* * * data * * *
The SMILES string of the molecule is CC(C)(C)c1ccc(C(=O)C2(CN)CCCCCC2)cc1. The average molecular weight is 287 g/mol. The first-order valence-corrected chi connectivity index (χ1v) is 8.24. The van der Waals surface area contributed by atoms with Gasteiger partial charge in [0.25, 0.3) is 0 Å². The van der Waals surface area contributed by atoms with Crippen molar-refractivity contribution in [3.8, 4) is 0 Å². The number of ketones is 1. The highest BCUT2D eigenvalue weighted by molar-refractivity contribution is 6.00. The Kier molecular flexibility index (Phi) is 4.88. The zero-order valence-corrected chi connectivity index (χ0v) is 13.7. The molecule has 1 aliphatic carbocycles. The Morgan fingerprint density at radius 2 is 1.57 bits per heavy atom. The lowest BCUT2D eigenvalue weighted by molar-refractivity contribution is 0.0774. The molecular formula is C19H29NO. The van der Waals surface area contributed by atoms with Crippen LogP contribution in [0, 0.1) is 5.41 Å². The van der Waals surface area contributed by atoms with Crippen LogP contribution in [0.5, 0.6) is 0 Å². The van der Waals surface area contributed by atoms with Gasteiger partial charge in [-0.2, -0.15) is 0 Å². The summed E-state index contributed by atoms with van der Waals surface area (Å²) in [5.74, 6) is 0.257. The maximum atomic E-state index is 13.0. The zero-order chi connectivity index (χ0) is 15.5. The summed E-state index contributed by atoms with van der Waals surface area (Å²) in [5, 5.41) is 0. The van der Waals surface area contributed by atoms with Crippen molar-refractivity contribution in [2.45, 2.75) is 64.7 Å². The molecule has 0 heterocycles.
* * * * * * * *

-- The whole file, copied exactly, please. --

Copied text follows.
The SMILES string of the molecule is CC(C)(C)c1ccc(C(=O)C2(CN)CCCCCC2)cc1. The average molecular weight is 287 g/mol. The first-order valence-corrected chi connectivity index (χ1v) is 8.24. The van der Waals surface area contributed by atoms with Gasteiger partial charge in [0.25, 0.3) is 0 Å². The van der Waals surface area contributed by atoms with Crippen molar-refractivity contribution in [3.8, 4) is 0 Å². The number of ketones is 1. The highest BCUT2D eigenvalue weighted by molar-refractivity contribution is 6.00. The Kier molecular flexibility index (Phi) is 4.88. The zero-order valence-corrected chi connectivity index (χ0v) is 13.7. The molecule has 1 aliphatic carbocycles. The Morgan fingerprint density at radius 2 is 1.57 bits per heavy atom. The lowest BCUT2D eigenvalue weighted by molar-refractivity contribution is 0.0774. The molecular formula is C19H29NO. The van der Waals surface area contributed by atoms with Crippen LogP contribution in [0, 0.1) is 5.41 Å². The van der Waals surface area contributed by atoms with Crippen LogP contribution in [0.5, 0.6) is 0 Å². The van der Waals surface area contributed by atoms with Gasteiger partial charge in [-0.2, -0.15) is 0 Å². The summed E-state index contributed by atoms with van der Waals surface area (Å²) in [5.74, 6) is 0.257. The maximum atomic E-state index is 13.0. The zero-order chi connectivity index (χ0) is 15.5. The summed E-state index contributed by atoms with van der Waals surface area (Å²) in [5, 5.41) is 0. The van der Waals surface area contributed by atoms with Crippen molar-refractivity contribution in [2.45, 2.75) is 64.7 Å². The molecule has 0 heterocycles.